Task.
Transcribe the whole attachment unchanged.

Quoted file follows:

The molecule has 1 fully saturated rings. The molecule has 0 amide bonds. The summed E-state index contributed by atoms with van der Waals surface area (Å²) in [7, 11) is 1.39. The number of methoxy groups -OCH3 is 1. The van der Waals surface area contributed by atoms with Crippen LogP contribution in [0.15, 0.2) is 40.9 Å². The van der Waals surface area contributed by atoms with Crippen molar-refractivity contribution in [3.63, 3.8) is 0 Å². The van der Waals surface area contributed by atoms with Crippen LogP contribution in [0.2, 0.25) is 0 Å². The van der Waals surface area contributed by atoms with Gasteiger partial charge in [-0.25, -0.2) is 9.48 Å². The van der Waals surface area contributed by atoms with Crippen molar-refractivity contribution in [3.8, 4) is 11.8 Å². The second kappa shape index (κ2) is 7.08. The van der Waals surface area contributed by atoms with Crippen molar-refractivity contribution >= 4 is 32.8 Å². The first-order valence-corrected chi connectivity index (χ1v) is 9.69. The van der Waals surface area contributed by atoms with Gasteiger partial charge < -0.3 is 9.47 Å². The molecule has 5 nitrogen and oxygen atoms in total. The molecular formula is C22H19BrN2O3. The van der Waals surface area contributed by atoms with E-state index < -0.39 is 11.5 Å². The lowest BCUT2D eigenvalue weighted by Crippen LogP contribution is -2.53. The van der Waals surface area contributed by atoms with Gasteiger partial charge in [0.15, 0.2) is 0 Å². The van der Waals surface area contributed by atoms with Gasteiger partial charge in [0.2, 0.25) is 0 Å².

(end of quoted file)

The molecule has 1 fully saturated rings. The molecule has 0 amide bonds. The summed E-state index contributed by atoms with van der Waals surface area (Å²) in [7, 11) is 1.39. The number of methoxy groups -OCH3 is 1. The van der Waals surface area contributed by atoms with Crippen LogP contribution in [0.15, 0.2) is 40.9 Å². The van der Waals surface area contributed by atoms with Crippen molar-refractivity contribution in [3.63, 3.8) is 0 Å². The van der Waals surface area contributed by atoms with Crippen LogP contribution in [0.2, 0.25) is 0 Å². The van der Waals surface area contributed by atoms with Gasteiger partial charge in [-0.25, -0.2) is 9.48 Å². The van der Waals surface area contributed by atoms with Crippen molar-refractivity contribution in [3.8, 4) is 11.8 Å². The second kappa shape index (κ2) is 7.08. The van der Waals surface area contributed by atoms with Crippen molar-refractivity contribution >= 4 is 32.8 Å². The first-order valence-corrected chi connectivity index (χ1v) is 9.69. The van der Waals surface area contributed by atoms with Gasteiger partial charge < -0.3 is 9.47 Å². The molecule has 5 nitrogen and oxygen atoms in total. The molecular formula is C22H19BrN2O3. The van der Waals surface area contributed by atoms with E-state index < -0.39 is 11.5 Å². The lowest BCUT2D eigenvalue weighted by Crippen LogP contribution is -2.53. The van der Waals surface area contributed by atoms with Gasteiger partial charge in [0.15, 0.2) is 0 Å². The van der Waals surface area contributed by atoms with Gasteiger partial charge in [0.2, 0.25) is 0 Å².